Directed-to-Buy Paper Rolls Over Printers
I was asked to share the printer’s perspective in my “Against the Grain” blogs. So here’s my opinion on directed-to-buy paper programs: I hate them.
Given the options of directed-to-buy, customer-furnished stock, and supplying stock from your own vendor, would any printer ever choose the directed-to buy option?
In fact, why does directed-to-buy exist? I bet it exists because some consultant, back in the day, decided that this would be a great way for end-users to ensure consistency of product while skirting the responsibility for buying the stock themselves. Those were probably the same geniuses who prohibited printers from marking up the paper.
Yep, break it out, don’t mark it up, and get paid in 70 days (80 days after you receive the paper, perhaps 100 if the client pushes the schedule back). Do you ever feel like a really underperforming, interest-free bank?
Don’t get me wrong—I’ll work through the necessary channels and follow directions given by end-users. I’ll adapt our processes to serve customers’ needs—up to a point. Heck, some of these programs actually deliver on their promise of ensuring brand standards and consistency; I can get behind that. A few of them are even run well.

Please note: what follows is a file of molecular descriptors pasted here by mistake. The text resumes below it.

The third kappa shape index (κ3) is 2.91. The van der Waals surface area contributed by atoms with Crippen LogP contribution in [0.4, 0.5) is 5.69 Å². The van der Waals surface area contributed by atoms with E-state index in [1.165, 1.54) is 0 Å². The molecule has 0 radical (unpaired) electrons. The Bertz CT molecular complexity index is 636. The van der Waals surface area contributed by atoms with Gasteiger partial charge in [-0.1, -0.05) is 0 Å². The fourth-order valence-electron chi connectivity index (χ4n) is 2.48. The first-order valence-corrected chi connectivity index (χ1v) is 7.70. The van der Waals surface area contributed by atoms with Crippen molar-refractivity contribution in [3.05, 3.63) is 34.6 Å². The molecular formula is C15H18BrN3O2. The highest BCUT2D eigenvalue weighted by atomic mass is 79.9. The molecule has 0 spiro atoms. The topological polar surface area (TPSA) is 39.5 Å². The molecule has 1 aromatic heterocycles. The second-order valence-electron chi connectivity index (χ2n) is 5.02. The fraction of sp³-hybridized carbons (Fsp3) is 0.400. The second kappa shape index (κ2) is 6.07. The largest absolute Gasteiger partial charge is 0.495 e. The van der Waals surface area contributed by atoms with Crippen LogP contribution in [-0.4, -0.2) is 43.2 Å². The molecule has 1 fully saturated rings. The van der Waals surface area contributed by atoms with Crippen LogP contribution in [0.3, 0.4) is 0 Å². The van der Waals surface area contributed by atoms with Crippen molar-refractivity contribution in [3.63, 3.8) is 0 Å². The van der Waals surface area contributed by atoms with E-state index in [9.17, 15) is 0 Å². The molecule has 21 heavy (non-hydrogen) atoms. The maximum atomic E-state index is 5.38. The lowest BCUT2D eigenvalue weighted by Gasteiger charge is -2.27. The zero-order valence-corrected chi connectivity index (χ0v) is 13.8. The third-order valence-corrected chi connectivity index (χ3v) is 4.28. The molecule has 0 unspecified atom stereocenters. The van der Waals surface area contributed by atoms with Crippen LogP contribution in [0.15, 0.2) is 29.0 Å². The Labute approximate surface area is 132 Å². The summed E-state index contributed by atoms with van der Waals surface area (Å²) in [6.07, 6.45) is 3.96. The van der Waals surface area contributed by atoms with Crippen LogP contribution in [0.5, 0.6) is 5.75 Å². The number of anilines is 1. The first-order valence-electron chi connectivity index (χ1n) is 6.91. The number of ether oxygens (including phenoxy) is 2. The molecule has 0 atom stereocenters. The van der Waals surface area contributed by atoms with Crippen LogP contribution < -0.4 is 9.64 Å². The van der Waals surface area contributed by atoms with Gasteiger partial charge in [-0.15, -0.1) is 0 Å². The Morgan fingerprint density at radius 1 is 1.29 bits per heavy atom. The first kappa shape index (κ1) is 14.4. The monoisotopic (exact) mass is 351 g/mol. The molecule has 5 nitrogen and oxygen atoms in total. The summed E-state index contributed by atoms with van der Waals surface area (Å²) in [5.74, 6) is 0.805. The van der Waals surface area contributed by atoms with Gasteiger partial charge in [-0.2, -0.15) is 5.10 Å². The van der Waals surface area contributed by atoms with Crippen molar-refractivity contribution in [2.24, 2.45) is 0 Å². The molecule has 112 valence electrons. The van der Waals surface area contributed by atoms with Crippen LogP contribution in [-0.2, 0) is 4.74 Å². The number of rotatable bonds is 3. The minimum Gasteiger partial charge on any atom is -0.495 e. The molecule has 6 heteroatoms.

The Sprint account, in particular, runs like clockwork. The paper merchant knows who will be calling, what they need, and when they need it; they’ve already done the work before you pick up the phone. They’ve been expecting your call, they have the info, and they just need a confirming PO. That’s real value!
But that’s the exception to the rule, and for many reasons.
How do you like dealing with 15 different merchants in different cities, all for different end-user accounts? Have you developed solid relationships with all of them? How about all the stop-off charges you pay because your orders are no longer ganged together through a common merchant? So much for the efficiency in your supply chain. So much for mutual benefits.